Daria Sartori, Italy
"When I first decided to spend a period of research at Michigan Law, I was attracted to its reputation for academic excellence. Upon arrival, I found that being at Michigan Law was an experience far beyond the academic dimension. To me, it meant being embraced by a vibrant community of people who welcomed you with humanity and curiosity. Michigan Law has been a turning point not only for my professional and intellectual life, but also for my personal growth."
Research Focus: The need for precision in law of criminal offenses (lex certa) and on recent developments in this area under the European Court of Human Rights’ case law. Sartori aims to demonstrate that the European Court’s approach to lex certa is close to the one developed in common law jurisdictions, and that this approach is affecting the Italian understanding of lex certa. Her research includes a comparative analysis, taking into consideration how the UK and the U.S. legal systems deal with the need for precision in law of criminal offenses.
About Sartori: She received her PhD and Doctor Europaeus in Law from the University of Trento, Italy, in 2014. She graduated with honors from the Faculty of Law of Trento University in 2009, and in 2010, was first in the public examination for admission to the Doctoral School of Comparative and European Legal Studies of Trento University. Sartori is currently part-time lecturer of Criminal Law at the Faculty of Law and a guest blogger of the Strasbourg Observer, a website that monitors activity at the European Court of Human Rights. She has served as a visiting researcher at both the Willelm Pompe Institute for Criminal Law and Criminology at Utrecht University, the Netherlands, and at Middlesex University, London.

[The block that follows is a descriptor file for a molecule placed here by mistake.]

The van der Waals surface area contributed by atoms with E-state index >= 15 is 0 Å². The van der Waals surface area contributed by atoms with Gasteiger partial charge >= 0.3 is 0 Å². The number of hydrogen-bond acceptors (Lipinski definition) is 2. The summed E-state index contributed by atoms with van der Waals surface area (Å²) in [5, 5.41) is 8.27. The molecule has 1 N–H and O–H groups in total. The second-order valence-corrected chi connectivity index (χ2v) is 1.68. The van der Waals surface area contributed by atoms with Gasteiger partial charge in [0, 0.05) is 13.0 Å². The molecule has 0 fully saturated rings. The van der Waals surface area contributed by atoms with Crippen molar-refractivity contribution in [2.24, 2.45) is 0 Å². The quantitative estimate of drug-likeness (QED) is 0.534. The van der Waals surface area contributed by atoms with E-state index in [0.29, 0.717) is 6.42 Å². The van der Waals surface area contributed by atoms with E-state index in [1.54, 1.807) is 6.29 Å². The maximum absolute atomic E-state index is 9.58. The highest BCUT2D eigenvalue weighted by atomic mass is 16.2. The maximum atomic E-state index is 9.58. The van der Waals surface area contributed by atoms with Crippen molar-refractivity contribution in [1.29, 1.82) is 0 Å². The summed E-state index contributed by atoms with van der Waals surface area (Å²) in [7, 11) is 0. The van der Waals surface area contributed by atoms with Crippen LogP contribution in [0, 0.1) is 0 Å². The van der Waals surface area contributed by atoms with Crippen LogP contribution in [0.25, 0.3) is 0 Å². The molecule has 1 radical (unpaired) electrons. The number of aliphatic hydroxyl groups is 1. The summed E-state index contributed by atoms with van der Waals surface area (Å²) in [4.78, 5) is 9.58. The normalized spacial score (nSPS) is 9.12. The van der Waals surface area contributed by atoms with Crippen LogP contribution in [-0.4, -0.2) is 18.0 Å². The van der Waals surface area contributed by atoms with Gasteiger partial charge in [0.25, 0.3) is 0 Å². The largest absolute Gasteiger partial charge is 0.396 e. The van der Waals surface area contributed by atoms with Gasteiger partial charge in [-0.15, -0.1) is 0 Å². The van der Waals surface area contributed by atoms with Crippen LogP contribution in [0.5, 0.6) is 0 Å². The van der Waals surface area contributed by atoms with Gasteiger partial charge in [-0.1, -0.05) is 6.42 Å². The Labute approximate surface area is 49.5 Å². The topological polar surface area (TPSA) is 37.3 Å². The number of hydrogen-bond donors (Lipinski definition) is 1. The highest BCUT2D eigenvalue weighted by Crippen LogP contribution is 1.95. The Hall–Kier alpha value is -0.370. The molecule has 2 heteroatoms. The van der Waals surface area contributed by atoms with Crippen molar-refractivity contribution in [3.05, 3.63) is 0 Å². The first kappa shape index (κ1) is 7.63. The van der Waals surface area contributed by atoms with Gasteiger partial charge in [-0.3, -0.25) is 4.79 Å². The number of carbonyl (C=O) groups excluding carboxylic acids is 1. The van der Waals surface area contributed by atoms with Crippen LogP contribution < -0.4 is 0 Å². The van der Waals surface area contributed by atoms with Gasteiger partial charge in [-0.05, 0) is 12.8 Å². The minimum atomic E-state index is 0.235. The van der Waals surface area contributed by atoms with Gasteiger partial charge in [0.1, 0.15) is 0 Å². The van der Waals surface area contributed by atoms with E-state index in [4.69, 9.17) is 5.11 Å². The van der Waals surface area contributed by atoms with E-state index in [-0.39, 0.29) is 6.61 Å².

Visitor during the 2013-2014 academic year.